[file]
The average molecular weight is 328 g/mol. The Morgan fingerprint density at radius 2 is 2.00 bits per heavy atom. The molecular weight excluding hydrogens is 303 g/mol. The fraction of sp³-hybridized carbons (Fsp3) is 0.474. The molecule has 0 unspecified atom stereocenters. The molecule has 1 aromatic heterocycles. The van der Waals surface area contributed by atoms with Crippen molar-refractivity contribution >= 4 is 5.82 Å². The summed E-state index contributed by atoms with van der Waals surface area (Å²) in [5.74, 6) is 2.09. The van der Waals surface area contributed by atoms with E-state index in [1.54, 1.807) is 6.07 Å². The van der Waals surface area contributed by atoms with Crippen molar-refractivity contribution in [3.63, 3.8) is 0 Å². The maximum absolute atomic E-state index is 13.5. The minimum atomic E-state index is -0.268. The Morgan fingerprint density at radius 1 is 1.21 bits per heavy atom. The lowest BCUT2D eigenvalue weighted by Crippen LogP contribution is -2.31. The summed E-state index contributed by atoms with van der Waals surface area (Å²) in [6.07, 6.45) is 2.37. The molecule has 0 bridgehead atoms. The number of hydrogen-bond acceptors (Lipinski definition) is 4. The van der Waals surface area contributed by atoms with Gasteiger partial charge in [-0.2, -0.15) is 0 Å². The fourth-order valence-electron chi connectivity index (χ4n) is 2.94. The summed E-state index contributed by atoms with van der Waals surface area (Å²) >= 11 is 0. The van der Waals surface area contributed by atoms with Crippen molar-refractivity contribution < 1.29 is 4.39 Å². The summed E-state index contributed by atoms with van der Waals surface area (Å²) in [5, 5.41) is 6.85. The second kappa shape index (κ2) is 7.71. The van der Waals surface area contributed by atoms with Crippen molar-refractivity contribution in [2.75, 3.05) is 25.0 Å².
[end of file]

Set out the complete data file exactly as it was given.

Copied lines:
The average molecular weight is 328 g/mol. The Morgan fingerprint density at radius 2 is 2.00 bits per heavy atom. The molecular weight excluding hydrogens is 303 g/mol. The fraction of sp³-hybridized carbons (Fsp3) is 0.474. The molecule has 0 unspecified atom stereocenters. The molecule has 1 aromatic heterocycles. The van der Waals surface area contributed by atoms with Crippen molar-refractivity contribution >= 4 is 5.82 Å². The summed E-state index contributed by atoms with van der Waals surface area (Å²) in [5.74, 6) is 2.09. The van der Waals surface area contributed by atoms with E-state index in [1.54, 1.807) is 6.07 Å². The van der Waals surface area contributed by atoms with Crippen molar-refractivity contribution in [3.63, 3.8) is 0 Å². The maximum absolute atomic E-state index is 13.5. The minimum atomic E-state index is -0.268. The Morgan fingerprint density at radius 1 is 1.21 bits per heavy atom. The lowest BCUT2D eigenvalue weighted by Crippen LogP contribution is -2.31. The summed E-state index contributed by atoms with van der Waals surface area (Å²) in [6.07, 6.45) is 2.37. The molecule has 0 bridgehead atoms. The number of hydrogen-bond acceptors (Lipinski definition) is 4. The van der Waals surface area contributed by atoms with Gasteiger partial charge in [-0.2, -0.15) is 0 Å². The fourth-order valence-electron chi connectivity index (χ4n) is 2.94. The summed E-state index contributed by atoms with van der Waals surface area (Å²) >= 11 is 0. The van der Waals surface area contributed by atoms with Crippen molar-refractivity contribution < 1.29 is 4.39 Å². The summed E-state index contributed by atoms with van der Waals surface area (Å²) in [5, 5.41) is 6.85. The second kappa shape index (κ2) is 7.71. The van der Waals surface area contributed by atoms with Crippen molar-refractivity contribution in [2.75, 3.05) is 25.0 Å².